This is what KRudd will give us

These are the stupid kinds of ideas that we will end up if KRudd grows the government even further, these people can’t manage themselves let alone the people they are supposed to serve.

• Between 2002 and late 2006, the Committee on Information Technology — responsible for coordinating all city departments’ hardware and software purchases — didn’t meet at all. Hardware and software purchases, meanwhile, continued — to the tune of hundreds of millions of dollars, much of it wasteful.

• In a similar vein, the Department of Technology has been trying since 1997 to update the criminal justice department’s system of tracking court cases. Originally scheduled to be implemented by 2001 for $15.5 million, the upgrade isn’t expected to be in place until 2011 — and will cost at least $22 million. The budget analyst claims this fiasco came about because the project “lacked a single person or entity that [was] accountable.” Sound familiar?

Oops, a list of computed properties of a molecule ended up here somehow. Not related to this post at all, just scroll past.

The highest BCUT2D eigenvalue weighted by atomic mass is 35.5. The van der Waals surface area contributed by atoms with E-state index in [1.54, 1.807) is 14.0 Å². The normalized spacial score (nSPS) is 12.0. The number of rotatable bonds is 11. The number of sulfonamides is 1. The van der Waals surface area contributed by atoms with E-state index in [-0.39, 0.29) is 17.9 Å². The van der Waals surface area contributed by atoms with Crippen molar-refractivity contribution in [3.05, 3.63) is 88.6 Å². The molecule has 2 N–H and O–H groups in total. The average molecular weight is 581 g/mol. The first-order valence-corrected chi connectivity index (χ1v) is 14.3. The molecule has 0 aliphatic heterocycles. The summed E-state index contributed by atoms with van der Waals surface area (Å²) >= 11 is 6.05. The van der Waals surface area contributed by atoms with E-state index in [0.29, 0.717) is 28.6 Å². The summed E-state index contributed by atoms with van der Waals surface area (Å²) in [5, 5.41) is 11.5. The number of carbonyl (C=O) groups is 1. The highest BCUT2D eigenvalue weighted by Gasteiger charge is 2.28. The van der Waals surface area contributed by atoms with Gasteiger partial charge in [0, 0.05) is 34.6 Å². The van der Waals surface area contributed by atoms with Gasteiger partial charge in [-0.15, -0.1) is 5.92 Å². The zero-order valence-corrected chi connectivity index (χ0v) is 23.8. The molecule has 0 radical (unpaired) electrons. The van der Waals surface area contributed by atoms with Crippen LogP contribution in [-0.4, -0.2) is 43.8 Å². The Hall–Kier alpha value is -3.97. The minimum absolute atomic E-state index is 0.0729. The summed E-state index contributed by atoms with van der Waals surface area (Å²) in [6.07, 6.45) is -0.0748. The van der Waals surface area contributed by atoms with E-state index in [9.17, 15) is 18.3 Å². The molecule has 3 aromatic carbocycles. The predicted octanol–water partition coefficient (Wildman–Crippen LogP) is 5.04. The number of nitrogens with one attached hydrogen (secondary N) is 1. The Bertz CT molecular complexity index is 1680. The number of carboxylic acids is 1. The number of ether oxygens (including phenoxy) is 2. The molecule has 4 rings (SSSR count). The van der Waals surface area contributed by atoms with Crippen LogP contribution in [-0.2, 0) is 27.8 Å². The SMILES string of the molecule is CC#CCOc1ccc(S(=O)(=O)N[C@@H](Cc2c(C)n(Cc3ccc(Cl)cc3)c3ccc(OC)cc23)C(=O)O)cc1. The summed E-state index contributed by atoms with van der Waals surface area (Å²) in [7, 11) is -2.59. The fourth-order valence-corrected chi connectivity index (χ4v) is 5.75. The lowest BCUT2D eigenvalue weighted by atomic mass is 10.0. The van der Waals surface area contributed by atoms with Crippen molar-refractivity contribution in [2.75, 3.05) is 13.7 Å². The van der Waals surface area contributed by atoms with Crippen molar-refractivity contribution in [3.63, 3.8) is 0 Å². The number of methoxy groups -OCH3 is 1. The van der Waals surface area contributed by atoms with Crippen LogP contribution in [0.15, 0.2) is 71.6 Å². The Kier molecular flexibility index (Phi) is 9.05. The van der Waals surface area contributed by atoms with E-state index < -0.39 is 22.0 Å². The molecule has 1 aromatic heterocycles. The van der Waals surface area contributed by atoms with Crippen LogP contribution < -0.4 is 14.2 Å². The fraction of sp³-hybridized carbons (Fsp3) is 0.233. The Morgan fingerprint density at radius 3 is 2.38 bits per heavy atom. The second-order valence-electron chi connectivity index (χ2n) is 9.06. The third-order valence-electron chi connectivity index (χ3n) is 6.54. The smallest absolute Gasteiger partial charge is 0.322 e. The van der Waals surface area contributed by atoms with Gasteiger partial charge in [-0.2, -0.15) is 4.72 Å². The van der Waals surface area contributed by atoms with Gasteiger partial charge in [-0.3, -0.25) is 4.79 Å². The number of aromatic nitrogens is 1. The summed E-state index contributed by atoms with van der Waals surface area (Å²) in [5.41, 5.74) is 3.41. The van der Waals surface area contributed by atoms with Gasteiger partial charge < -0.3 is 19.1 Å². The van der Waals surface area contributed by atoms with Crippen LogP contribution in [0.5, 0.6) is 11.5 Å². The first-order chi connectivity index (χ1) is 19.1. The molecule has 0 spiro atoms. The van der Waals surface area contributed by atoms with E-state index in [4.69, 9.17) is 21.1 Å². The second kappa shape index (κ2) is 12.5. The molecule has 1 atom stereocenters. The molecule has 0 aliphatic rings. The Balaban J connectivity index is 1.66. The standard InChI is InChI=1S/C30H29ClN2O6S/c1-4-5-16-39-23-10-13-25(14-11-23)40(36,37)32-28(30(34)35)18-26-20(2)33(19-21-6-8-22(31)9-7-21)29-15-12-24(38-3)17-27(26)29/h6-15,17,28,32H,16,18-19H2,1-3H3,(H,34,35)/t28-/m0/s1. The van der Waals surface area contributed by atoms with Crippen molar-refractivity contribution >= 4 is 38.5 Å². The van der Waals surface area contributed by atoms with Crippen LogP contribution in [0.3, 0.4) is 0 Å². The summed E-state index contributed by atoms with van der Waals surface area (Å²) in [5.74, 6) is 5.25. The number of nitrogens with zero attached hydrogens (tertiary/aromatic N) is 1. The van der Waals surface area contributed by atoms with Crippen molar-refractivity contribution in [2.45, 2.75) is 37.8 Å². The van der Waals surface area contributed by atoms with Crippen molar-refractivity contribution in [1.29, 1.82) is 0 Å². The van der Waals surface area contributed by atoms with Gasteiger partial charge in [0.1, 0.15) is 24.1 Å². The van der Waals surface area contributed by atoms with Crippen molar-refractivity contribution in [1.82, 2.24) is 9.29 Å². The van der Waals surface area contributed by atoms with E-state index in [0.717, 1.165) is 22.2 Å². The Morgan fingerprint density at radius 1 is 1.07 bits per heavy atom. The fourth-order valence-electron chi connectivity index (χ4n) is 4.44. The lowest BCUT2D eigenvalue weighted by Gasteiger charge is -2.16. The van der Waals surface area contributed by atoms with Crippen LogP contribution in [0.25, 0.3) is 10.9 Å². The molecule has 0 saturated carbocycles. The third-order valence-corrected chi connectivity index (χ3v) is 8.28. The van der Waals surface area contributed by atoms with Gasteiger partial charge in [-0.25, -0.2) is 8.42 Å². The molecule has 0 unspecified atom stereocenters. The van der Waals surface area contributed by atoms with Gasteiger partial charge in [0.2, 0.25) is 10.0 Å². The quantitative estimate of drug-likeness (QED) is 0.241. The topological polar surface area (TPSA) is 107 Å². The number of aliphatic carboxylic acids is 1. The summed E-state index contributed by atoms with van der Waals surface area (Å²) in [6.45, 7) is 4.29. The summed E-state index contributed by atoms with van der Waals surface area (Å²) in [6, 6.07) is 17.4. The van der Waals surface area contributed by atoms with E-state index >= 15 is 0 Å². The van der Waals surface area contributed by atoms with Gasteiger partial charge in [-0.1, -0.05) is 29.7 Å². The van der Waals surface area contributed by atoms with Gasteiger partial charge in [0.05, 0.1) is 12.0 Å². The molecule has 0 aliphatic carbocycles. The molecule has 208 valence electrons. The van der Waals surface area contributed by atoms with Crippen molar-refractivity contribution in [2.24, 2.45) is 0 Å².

• San Francisco installed crime cameras in dangerous areas, which are proven to reduce crime if someone is watching them. The city, however, forbids anyone from watching them until after a crime is committed, out of privacy concerns.

• San Francisco’s Entertainment Commission is stocked with industry insiders who own some of the businesses they regulate.

• The city has defunded one program (Asian Neighborhood Designs) to train high-risk youth and find them jobs in order to spend more money on another program (CityBuild) with a worse record of success.

• The city spent millions to fund a Community Justice Center that would refer those who commit quality-of-life crimes directly to social services — and then slashed those social services.

• San Francisco police didn’t receive e-mail and voicemail accounts until 2009. Police stations had only single phone lines, and the best way to reach an individual officer was by sending a letter.

• The city raised nearly $5 million in private funds for an antipoverty program, Communities of Opportunity, then spent more than half the money on administration and marketing to “raise awareness” of the program among poor people. There wasn’t enough money left to offer substantive assistance, and, after five years, an audit found no discernible results for the money spent.


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